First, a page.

Correspondence between Arnold Schönberg and Alban Berg

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© Arnold Schönberg Center, Vienna
Arnold Schönberg (right) asked Alban Berg (left) to join a project aiming to allow the composers more scope for development in the case of new management at UE. Berg declined, however.

Schönberg to Berg

Berlin-Charlottenburg, 4. 4. 1928
Arnold Schönberg
Charlottenburg 9
Nussbaum-Allee 17
Tel.: Westend 2266a

Used by permission of Belmont Music Publishers © Copyright Belmont Music Publishers

Dear Friend, If you approve, you should participate in the attached project. But you should not feel compelled. Simply sign as a proponent and send it back to me without delay.
Perhaps you can also ask Frau Mahler and Bittner if they would like to participate. I would ask you to approach Webern, of course (I have no more copies). Schreker is also taking part.

How are you? You and Helene.
With warmest wishes and Happy Easter

Your Arnold Schönberg

© Gerda Goedhart
Arnold Schönberg (1874–1951)

Berg to Schönberg

Vienna, 10.4.1928
Berg, Vienna XIII./1

Taken from: “The Berg-Schoenberg Correspondence: Selected Letters”, ed. by Juliane Brand, Christopher Hailey, and Donald Harris. New York: Norton, 1987. Used by permission of Belmont Music Publishers. © Copyright Belmont Music Publishers.

A thousand thanks, my dearest friend, for your kind intention to allow me to participate in your project as a proponent. But I must take advantage of your permission “not to feel compelled” and tell you that I don’t dare join in. At the moment I cannot take the risk that Hertzka – in reaction to this project – might take a businessman’s attitude and suspend or reduce my monthly 600 schillings, an annuity representing my sole income (the few student fees don’t count), for which the current returns from my works are no equivalent. (Already I owe – even if only on paper and not morally – about 6,000 schillings on this annuity, which has only been running for 2¼ years). It is quite a different matter for you, of course: the whole world, and that includes Hertzka, knows that all of UE’s expenses on your behalf will be returned a hundredfold, if not next year, then at any rate in the foreseeable future. Schreker, too, can afford to dictate – though for a different reason, namely: on the basis of his 1,000 stage performances. But I, with my two dozen Wozzeck performances and the prospect (not even assured) of another acceptance in – – Oldenburg, depend on Hertzka’s personal goodwill if I am not to endanger the continuation of my full annuity for the next few years (until I finish another opera). For my contract, which runs until 1932, doesn’t offer the slightest security in this regard.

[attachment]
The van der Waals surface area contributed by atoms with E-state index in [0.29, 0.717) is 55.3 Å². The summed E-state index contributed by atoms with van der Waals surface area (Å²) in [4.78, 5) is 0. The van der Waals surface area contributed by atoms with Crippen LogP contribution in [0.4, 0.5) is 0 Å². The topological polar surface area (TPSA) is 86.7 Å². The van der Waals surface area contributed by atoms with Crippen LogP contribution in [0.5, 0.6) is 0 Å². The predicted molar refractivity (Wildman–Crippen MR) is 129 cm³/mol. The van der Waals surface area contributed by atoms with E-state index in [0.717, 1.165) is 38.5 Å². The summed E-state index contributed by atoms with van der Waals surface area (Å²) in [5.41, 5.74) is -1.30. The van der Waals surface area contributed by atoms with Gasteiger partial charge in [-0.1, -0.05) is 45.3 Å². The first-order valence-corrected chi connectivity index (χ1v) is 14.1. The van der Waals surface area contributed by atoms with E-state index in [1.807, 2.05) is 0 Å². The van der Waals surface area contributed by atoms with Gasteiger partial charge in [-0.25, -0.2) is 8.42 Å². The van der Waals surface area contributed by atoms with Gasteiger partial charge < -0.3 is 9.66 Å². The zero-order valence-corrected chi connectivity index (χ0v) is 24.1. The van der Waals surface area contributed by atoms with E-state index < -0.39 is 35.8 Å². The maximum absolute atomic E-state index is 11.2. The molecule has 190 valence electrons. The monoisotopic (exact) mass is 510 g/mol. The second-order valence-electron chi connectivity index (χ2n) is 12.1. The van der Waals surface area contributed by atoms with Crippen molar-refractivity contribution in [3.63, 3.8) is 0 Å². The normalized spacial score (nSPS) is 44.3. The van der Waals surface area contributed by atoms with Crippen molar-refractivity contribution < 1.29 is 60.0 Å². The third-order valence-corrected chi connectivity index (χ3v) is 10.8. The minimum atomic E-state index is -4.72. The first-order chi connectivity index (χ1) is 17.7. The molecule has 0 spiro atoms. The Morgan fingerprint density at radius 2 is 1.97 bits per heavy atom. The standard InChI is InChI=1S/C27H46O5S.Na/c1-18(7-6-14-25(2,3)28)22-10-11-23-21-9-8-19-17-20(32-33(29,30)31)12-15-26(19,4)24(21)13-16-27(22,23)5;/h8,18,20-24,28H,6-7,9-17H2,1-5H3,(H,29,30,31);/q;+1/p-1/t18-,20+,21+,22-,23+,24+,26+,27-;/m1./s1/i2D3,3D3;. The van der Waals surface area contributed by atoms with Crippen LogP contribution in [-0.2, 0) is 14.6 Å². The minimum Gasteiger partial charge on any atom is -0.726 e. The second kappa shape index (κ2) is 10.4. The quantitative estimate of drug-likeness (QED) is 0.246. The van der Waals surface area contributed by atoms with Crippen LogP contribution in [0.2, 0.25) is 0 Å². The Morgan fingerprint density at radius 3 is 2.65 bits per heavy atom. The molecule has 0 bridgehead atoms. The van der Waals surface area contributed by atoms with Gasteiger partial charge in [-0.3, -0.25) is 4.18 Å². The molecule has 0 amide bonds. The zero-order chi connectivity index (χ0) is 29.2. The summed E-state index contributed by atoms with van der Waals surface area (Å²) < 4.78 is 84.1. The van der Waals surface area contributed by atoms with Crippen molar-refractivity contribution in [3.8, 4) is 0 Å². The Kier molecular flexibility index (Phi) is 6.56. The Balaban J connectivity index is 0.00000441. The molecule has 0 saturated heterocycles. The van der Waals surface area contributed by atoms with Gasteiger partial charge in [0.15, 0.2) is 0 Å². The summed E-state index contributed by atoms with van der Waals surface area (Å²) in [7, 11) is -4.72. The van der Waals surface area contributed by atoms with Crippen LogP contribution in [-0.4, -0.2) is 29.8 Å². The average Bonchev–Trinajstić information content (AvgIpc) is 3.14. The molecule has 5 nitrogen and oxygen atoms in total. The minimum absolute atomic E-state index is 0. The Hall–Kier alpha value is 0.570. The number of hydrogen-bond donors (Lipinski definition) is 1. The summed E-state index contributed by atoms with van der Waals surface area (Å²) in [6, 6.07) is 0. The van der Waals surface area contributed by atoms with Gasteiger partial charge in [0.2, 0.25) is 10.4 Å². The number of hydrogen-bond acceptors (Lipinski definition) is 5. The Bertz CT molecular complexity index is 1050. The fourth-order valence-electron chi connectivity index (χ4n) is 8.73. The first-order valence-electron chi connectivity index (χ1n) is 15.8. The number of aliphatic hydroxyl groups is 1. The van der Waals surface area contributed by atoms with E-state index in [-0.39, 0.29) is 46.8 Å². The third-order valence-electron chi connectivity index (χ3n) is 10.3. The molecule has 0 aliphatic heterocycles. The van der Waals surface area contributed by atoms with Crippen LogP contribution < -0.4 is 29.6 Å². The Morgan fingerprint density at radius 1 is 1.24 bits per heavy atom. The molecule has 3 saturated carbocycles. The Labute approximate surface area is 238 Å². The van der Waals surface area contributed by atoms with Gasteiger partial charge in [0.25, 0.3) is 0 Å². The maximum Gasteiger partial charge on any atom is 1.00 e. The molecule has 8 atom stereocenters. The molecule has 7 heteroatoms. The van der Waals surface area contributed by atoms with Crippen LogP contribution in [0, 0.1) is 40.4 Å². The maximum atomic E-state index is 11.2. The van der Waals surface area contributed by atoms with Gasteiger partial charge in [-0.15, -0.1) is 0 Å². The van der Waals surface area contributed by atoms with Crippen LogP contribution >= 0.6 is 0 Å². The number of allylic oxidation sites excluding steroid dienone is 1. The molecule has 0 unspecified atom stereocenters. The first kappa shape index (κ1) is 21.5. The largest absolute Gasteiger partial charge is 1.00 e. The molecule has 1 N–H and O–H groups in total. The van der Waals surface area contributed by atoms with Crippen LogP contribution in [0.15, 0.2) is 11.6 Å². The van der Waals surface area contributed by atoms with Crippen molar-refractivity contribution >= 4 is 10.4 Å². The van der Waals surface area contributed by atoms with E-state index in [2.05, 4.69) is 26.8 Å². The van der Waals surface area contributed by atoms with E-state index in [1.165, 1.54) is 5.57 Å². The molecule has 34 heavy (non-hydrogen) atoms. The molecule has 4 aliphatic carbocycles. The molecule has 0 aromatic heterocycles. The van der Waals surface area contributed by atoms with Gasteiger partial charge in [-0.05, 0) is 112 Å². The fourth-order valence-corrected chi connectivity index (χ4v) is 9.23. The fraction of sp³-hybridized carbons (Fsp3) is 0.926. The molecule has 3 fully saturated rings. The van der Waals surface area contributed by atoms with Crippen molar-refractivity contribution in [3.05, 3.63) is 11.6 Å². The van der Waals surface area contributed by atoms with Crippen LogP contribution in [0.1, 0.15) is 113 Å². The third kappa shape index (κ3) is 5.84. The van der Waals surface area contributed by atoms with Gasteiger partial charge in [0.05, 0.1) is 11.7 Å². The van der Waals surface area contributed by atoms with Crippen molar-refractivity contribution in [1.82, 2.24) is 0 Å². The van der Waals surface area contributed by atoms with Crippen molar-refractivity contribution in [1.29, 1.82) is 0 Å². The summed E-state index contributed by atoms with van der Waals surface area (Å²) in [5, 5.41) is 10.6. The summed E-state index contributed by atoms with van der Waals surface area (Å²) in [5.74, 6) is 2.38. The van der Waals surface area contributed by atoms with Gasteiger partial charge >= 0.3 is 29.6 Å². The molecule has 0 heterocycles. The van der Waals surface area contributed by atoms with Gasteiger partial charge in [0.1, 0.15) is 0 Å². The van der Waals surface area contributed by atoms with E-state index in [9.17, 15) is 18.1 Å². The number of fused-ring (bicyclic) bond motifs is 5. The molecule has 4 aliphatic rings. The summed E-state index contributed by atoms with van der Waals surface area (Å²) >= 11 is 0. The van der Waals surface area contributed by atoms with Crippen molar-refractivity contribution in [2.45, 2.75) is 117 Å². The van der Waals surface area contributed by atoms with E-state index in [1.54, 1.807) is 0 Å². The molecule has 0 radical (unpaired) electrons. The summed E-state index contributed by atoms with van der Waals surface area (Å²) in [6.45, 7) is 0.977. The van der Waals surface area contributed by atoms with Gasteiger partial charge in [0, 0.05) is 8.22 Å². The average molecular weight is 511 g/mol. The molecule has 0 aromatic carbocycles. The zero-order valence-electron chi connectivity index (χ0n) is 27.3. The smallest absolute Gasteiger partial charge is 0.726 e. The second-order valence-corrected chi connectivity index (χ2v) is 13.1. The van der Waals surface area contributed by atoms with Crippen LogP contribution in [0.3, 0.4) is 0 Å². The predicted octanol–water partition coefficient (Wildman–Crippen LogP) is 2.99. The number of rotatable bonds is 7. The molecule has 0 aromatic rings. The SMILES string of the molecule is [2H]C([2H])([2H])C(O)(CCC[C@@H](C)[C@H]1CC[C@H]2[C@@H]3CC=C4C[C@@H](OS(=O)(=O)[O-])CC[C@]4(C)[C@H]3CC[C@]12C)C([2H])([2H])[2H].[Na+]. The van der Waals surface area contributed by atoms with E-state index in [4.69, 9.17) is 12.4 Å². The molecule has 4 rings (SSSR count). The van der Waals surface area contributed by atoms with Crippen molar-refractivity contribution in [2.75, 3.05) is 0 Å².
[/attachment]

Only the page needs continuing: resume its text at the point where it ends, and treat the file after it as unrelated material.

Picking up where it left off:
I don’t need to tell you how difficult this refusal is for me, and how well I know that if you are indeed angry with me in consequence, my pleading with you not to be won’t have any effect. I venture this plea nonetheless…

I spoke with Bittner at length about the matter. He considers founding such an organisation – particularly with regard to a change of UE management – very necessary, but believes it would still be possible when the time came and that it would be easy to organise such a group overnight. For now, however, feeling personally very close to Hertzka as he does, he himself prefers to refrain from such a step, since it would doubtless hurt Hertzka’s feelings. Alma Mahler is not in Vienna. I shall send a copy of the two printed items to her in Venice right away and assume that either you or I will hear by return post – one might expect: a positive response.

“Among another” I shall likewise inform Webern.

Your kind enquiry as to our well-being sounds as if you hadn’t heard from me in a long time. Didn’t you get the letter I wrote about 8–10 days ago? I gave full details about Paris (where it was wonderful) and Zurich (where it was awful) and about the jury meeting there of the I.G.f.l.M.i.A, the results of which satisfied me in only one respect, that (in addition to Webern’s trio) I was also able to prevail with Zemlinsky’s IIIrd String Quartet for Austria. I hope that letter did not go astray too!

In the meantime there has been nothing new, save for continuing negotiations with S. Fischer-Berlin for Pippa. Hauptmann continues to insist on his 50% share of the royalties, another 20% of the libretto and 5% of the music. Agreeing to these extraordinarily oppressive conditions is very hard for me (and for Hertzka). So I spent this Easter less “happy” than helpless. I hope that you and your dear wife and also her dear mother, all of whom we greet warmly, enjoyed the holidays! And I hope – I ask you once again – that you’re not angry with

Your Alban Berg